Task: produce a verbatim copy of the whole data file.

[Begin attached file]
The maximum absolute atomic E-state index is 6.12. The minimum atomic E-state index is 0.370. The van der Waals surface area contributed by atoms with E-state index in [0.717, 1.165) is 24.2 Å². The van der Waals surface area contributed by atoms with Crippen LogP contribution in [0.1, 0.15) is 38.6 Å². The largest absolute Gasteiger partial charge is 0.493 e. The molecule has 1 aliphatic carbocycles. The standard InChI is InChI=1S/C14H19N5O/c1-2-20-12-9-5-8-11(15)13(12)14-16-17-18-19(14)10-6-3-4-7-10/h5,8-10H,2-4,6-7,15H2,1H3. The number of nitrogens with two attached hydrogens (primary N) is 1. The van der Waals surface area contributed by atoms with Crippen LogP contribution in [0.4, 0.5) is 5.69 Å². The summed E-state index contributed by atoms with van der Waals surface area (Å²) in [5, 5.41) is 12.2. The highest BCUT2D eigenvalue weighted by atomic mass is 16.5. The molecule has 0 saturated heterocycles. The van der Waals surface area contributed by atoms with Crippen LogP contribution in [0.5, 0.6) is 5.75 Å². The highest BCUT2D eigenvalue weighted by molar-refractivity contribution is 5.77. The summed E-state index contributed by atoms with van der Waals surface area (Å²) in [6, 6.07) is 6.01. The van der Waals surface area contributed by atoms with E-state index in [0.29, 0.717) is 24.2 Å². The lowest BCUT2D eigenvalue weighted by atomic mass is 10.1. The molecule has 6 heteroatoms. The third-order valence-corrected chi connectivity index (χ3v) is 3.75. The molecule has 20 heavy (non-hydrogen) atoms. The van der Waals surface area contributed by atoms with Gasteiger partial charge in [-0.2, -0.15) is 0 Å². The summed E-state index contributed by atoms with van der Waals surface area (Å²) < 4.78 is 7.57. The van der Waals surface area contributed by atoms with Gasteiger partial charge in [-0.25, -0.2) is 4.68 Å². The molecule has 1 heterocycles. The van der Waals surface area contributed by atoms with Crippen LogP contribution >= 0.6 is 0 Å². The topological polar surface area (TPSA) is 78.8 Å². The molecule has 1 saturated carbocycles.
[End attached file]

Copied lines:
The maximum absolute atomic E-state index is 6.12. The minimum atomic E-state index is 0.370. The van der Waals surface area contributed by atoms with E-state index in [0.717, 1.165) is 24.2 Å². The van der Waals surface area contributed by atoms with Crippen LogP contribution in [0.1, 0.15) is 38.6 Å². The largest absolute Gasteiger partial charge is 0.493 e. The molecule has 1 aliphatic carbocycles. The standard InChI is InChI=1S/C14H19N5O/c1-2-20-12-9-5-8-11(15)13(12)14-16-17-18-19(14)10-6-3-4-7-10/h5,8-10H,2-4,6-7,15H2,1H3. The number of nitrogens with two attached hydrogens (primary N) is 1. The van der Waals surface area contributed by atoms with Crippen LogP contribution in [0.4, 0.5) is 5.69 Å². The summed E-state index contributed by atoms with van der Waals surface area (Å²) in [5, 5.41) is 12.2. The highest BCUT2D eigenvalue weighted by atomic mass is 16.5. The molecule has 0 saturated heterocycles. The van der Waals surface area contributed by atoms with Crippen LogP contribution in [0.5, 0.6) is 5.75 Å². The highest BCUT2D eigenvalue weighted by molar-refractivity contribution is 5.77. The summed E-state index contributed by atoms with van der Waals surface area (Å²) in [6, 6.07) is 6.01. The van der Waals surface area contributed by atoms with E-state index in [0.29, 0.717) is 24.2 Å². The lowest BCUT2D eigenvalue weighted by atomic mass is 10.1. The molecule has 6 heteroatoms. The third-order valence-corrected chi connectivity index (χ3v) is 3.75. The molecule has 20 heavy (non-hydrogen) atoms. The van der Waals surface area contributed by atoms with Gasteiger partial charge in [-0.2, -0.15) is 0 Å². The summed E-state index contributed by atoms with van der Waals surface area (Å²) < 4.78 is 7.57. The van der Waals surface area contributed by atoms with Gasteiger partial charge in [-0.25, -0.2) is 4.68 Å². The molecule has 1 heterocycles. The van der Waals surface area contributed by atoms with Crippen LogP contribution >= 0.6 is 0 Å². The topological polar surface area (TPSA) is 78.8 Å². The molecule has 1 saturated carbocycles.